This Marine Earned Her Purple Heart In Afghanistan, But It Took A 7-Year DetourDan Doyle
On Dec. 16, 2017, Sioux Falls, South Dakota, native Sara McGaffee, finally got what she deserved. And it was her Marine family that made it possible.
McGaffee joined the Marine Corps in 2008. On Oct. 20, 2010, while serving with Combat Logistics Battalion 3 in support of Operation Steel Dawn II, in the Helmand Province of Afghanistan, her vehicle was struck and severely damaged by an improvised explosive device (IED). She was injured in that event herself.
Normally, that would be followed by the awarding of a Purple Heart but, sadly, not in this case. The Purple Heart is awarded to anybody in the military, “who has been wounded by an instrument of war in the hands of the enemy.”
She was never awarded a Purple Heart and the reason was attributed to, the usual, a bureaucratic SNAFU.
Those of us who have been in the military are no strangers to FUBAR. Recently, the Marines at the Recruiting Sub Station in Sioux Falls got word that Sgt. Sara McGaffee had finally been awarded her Purple Heart, but that it was going to simply be mailed to her via US Mail. Well, that did not sit right with the RSS Sioux Falls, NCO in charge, Gunnery Sgt. Paul Odonnell.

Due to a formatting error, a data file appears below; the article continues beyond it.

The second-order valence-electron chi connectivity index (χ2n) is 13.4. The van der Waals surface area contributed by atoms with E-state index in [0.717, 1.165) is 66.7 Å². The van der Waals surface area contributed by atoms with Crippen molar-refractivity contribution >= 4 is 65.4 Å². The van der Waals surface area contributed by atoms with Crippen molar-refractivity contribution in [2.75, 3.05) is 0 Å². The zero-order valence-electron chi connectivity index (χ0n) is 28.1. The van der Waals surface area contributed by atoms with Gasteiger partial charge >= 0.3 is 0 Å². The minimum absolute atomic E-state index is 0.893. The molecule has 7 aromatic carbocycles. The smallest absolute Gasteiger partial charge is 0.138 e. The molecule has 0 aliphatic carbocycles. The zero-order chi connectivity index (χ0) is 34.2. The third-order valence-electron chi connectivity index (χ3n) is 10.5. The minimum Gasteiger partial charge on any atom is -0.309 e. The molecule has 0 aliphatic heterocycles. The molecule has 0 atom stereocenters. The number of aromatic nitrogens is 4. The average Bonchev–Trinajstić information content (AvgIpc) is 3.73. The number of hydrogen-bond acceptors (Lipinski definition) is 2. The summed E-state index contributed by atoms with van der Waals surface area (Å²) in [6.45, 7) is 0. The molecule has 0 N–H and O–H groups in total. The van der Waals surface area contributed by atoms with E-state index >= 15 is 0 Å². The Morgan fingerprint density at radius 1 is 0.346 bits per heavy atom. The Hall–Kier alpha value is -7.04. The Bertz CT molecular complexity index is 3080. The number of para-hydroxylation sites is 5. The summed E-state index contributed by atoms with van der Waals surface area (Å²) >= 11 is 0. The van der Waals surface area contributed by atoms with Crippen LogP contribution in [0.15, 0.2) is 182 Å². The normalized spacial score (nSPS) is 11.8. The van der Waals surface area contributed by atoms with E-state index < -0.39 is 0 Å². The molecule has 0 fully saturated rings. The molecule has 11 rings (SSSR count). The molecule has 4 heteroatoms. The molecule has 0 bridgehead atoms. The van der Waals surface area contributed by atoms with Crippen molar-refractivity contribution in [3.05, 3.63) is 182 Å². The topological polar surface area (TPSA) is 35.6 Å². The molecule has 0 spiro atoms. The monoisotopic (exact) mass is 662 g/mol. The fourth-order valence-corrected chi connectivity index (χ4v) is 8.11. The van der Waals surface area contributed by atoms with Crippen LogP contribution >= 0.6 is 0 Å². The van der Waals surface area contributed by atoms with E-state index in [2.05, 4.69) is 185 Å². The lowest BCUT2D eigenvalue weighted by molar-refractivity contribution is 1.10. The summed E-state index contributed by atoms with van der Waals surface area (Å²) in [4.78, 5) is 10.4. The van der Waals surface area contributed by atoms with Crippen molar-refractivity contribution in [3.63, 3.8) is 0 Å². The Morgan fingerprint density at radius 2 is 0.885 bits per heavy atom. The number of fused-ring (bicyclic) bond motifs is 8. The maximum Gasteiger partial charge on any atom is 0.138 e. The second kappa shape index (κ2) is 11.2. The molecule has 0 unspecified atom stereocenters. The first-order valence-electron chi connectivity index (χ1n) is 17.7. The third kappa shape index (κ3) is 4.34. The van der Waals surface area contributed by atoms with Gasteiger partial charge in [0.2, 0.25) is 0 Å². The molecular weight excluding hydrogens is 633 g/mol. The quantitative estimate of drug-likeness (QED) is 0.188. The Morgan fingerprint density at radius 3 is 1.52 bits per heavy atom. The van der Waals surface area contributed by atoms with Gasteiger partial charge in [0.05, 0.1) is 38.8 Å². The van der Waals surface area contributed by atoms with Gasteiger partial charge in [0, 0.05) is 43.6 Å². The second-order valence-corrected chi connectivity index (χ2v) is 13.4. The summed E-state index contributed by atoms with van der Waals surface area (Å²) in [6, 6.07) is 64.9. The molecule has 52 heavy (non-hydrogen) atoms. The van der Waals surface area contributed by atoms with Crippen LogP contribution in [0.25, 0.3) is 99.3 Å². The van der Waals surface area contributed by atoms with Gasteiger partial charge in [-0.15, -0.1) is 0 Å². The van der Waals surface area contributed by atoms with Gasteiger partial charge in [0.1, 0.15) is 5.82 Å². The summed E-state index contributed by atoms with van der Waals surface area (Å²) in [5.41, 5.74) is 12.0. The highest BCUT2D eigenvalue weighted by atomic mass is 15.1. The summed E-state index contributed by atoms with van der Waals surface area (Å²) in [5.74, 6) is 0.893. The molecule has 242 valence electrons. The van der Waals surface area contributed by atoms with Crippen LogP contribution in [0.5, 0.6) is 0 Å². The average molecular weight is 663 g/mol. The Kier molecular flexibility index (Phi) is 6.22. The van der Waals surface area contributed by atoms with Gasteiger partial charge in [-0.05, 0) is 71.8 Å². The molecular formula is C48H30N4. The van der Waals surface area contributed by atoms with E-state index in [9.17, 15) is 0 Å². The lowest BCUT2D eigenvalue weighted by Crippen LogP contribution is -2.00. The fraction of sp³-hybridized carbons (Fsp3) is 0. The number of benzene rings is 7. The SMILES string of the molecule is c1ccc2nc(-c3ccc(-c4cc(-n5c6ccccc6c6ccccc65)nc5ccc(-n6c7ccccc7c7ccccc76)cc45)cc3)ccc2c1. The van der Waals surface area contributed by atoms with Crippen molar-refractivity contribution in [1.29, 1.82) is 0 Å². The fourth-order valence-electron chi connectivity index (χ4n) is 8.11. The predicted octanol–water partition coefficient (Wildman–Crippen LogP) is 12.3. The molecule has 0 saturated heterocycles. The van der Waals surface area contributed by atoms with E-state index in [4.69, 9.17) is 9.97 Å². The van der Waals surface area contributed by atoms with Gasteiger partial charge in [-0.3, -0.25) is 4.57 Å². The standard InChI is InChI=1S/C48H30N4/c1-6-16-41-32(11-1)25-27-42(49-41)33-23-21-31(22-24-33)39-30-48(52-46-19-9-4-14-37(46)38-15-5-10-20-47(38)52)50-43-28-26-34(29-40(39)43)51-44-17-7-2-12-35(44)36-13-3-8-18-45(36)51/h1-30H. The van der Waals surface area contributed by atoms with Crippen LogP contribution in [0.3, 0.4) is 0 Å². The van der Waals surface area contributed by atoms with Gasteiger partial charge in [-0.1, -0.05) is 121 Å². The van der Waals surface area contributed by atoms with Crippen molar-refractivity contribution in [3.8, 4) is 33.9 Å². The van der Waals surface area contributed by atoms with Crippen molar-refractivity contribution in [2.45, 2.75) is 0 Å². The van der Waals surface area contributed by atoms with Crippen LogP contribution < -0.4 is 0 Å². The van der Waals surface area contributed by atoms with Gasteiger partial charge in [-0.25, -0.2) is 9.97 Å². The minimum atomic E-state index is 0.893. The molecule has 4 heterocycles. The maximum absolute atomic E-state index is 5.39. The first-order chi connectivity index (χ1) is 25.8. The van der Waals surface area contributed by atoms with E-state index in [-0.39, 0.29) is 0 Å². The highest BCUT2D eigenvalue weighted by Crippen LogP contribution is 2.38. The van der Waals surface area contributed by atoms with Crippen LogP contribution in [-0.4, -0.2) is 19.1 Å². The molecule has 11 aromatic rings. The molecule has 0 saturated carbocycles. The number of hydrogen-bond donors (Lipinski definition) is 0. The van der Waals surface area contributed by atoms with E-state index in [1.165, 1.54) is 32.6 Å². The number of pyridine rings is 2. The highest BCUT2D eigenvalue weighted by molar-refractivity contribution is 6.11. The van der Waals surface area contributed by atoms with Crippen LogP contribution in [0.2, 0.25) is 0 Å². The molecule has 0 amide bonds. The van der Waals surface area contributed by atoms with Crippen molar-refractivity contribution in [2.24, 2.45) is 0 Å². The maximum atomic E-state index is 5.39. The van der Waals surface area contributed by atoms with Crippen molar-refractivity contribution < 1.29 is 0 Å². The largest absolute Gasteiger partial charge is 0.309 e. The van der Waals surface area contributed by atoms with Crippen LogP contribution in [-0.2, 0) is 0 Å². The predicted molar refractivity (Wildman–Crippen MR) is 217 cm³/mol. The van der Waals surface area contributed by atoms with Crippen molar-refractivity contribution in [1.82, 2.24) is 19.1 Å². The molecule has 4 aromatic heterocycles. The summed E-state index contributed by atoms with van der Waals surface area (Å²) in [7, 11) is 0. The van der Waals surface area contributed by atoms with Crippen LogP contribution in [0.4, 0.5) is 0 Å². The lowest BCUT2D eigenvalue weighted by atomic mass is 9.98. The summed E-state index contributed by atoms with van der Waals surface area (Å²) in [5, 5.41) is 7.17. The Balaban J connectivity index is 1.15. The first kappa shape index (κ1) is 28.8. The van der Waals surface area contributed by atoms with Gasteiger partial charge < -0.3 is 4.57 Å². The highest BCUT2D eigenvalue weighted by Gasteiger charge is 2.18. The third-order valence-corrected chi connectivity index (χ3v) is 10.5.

He was not going to have a fellow Marine receive her Purple Heart unceremoniously in the mailbox. He undertook the planning, along with the other Marines at RSS Sioux Falls, and
made arrangements for her to be given her Purple Heart with the dignity and circumstance of a traditional Marine Corps ceremony.
Odonnell put together the ceremony that included a contingent of Marines, her family and friends. All were dressed in their finest dress blues and the ceremony was conducted with the proper dignity that the awarding of a Purple Heart deserves. In doing this simple, yet very respectful thing for a fellow Marine, we have seen yet another example of the Marine Corps ethic of Semper Fidelis, Always Faithful.
The Veterans Site wishes to send its congratulations to Sgt. Sara McGaffee on finally receiving what she had earned in the heat of combat in one of the most dangerous places on the planet.
We thank her for her service. We also send out thanks to the Marines of Recruiting Sub Station, Sioux Falls, for not leaving anyone behind.
The Marine Corps ethic is known in South Dakota as it is around the world; precision, polish, and a dedication to service, second to none. Click the link below to see more of this ethic in action.